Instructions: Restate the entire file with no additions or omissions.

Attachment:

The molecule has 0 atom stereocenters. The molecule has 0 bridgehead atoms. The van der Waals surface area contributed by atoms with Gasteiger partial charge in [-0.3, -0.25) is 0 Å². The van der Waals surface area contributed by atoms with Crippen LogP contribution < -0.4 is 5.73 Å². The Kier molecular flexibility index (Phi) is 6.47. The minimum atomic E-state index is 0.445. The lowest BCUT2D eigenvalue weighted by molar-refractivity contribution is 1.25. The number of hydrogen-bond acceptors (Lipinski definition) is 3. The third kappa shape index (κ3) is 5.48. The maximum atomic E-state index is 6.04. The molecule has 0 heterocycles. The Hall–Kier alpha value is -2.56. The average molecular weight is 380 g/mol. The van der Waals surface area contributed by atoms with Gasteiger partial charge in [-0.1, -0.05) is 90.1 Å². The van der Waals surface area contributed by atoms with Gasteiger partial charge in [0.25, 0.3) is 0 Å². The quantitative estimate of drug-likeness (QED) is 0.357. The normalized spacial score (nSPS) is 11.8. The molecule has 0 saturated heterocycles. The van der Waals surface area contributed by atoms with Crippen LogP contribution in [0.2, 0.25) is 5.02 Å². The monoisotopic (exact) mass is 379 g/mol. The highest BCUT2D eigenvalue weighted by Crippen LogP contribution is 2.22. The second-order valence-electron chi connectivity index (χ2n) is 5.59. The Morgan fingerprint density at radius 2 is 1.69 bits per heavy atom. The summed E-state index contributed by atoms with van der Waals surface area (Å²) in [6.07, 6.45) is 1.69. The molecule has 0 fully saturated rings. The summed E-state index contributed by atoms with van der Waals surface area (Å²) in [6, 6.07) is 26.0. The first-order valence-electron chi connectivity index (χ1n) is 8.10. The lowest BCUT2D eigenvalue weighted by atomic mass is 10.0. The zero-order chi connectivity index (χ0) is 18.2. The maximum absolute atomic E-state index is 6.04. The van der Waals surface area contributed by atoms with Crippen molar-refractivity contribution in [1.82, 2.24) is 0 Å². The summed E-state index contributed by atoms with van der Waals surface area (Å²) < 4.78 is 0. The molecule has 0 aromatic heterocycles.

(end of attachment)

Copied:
The molecule has 0 atom stereocenters. The molecule has 0 bridgehead atoms. The van der Waals surface area contributed by atoms with Gasteiger partial charge in [-0.3, -0.25) is 0 Å². The van der Waals surface area contributed by atoms with Crippen LogP contribution < -0.4 is 5.73 Å². The Kier molecular flexibility index (Phi) is 6.47. The minimum atomic E-state index is 0.445. The lowest BCUT2D eigenvalue weighted by molar-refractivity contribution is 1.25. The number of hydrogen-bond acceptors (Lipinski definition) is 3. The third kappa shape index (κ3) is 5.48. The maximum atomic E-state index is 6.04. The molecule has 0 heterocycles. The Hall–Kier alpha value is -2.56. The average molecular weight is 380 g/mol. The van der Waals surface area contributed by atoms with Gasteiger partial charge in [-0.1, -0.05) is 90.1 Å². The van der Waals surface area contributed by atoms with Gasteiger partial charge in [0.25, 0.3) is 0 Å². The quantitative estimate of drug-likeness (QED) is 0.357. The normalized spacial score (nSPS) is 11.8. The molecule has 0 saturated heterocycles. The van der Waals surface area contributed by atoms with Crippen LogP contribution in [0.2, 0.25) is 5.02 Å². The monoisotopic (exact) mass is 379 g/mol. The highest BCUT2D eigenvalue weighted by Crippen LogP contribution is 2.22. The second-order valence-electron chi connectivity index (χ2n) is 5.59. The Morgan fingerprint density at radius 2 is 1.69 bits per heavy atom. The summed E-state index contributed by atoms with van der Waals surface area (Å²) in [6.07, 6.45) is 1.69. The molecule has 0 fully saturated rings. The summed E-state index contributed by atoms with van der Waals surface area (Å²) in [6, 6.07) is 26.0. The first-order valence-electron chi connectivity index (χ1n) is 8.10. The lowest BCUT2D eigenvalue weighted by atomic mass is 10.0. The zero-order chi connectivity index (χ0) is 18.2. The maximum absolute atomic E-state index is 6.04. The van der Waals surface area contributed by atoms with Crippen molar-refractivity contribution in [1.82, 2.24) is 0 Å². The summed E-state index contributed by atoms with van der Waals surface area (Å²) < 4.78 is 0. The molecule has 0 aromatic heterocycles.